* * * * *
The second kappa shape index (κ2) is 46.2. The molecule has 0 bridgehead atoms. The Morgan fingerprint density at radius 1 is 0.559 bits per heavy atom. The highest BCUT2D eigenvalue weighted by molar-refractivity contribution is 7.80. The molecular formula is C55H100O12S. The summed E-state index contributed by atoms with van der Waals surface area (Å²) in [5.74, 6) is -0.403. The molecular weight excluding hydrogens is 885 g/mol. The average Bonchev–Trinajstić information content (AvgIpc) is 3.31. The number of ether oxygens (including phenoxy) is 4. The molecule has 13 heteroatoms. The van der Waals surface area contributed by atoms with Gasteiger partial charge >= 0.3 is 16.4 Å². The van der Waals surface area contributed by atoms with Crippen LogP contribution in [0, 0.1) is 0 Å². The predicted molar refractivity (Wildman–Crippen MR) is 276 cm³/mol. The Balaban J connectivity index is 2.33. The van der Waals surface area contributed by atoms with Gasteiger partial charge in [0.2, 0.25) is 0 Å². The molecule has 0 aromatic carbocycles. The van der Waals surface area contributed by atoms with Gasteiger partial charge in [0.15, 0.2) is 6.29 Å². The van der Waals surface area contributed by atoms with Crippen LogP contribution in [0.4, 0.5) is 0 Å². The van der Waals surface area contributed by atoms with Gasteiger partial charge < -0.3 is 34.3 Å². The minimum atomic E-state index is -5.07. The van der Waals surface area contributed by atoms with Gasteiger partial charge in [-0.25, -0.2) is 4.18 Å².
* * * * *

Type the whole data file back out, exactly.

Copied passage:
The second kappa shape index (κ2) is 46.2. The molecule has 0 bridgehead atoms. The Morgan fingerprint density at radius 1 is 0.559 bits per heavy atom. The highest BCUT2D eigenvalue weighted by molar-refractivity contribution is 7.80. The molecular formula is C55H100O12S. The summed E-state index contributed by atoms with van der Waals surface area (Å²) in [5.74, 6) is -0.403. The molecular weight excluding hydrogens is 885 g/mol. The average Bonchev–Trinajstić information content (AvgIpc) is 3.31. The number of ether oxygens (including phenoxy) is 4. The molecule has 13 heteroatoms. The van der Waals surface area contributed by atoms with Gasteiger partial charge >= 0.3 is 16.4 Å². The van der Waals surface area contributed by atoms with Crippen LogP contribution in [0, 0.1) is 0 Å². The predicted molar refractivity (Wildman–Crippen MR) is 276 cm³/mol. The Balaban J connectivity index is 2.33. The van der Waals surface area contributed by atoms with Gasteiger partial charge in [0.2, 0.25) is 0 Å². The molecule has 0 aromatic carbocycles. The van der Waals surface area contributed by atoms with Gasteiger partial charge in [0.15, 0.2) is 6.29 Å². The van der Waals surface area contributed by atoms with Crippen LogP contribution in [0.4, 0.5) is 0 Å². The van der Waals surface area contributed by atoms with Gasteiger partial charge < -0.3 is 34.3 Å². The minimum atomic E-state index is -5.07. The van der Waals surface area contributed by atoms with Gasteiger partial charge in [-0.25, -0.2) is 4.18 Å².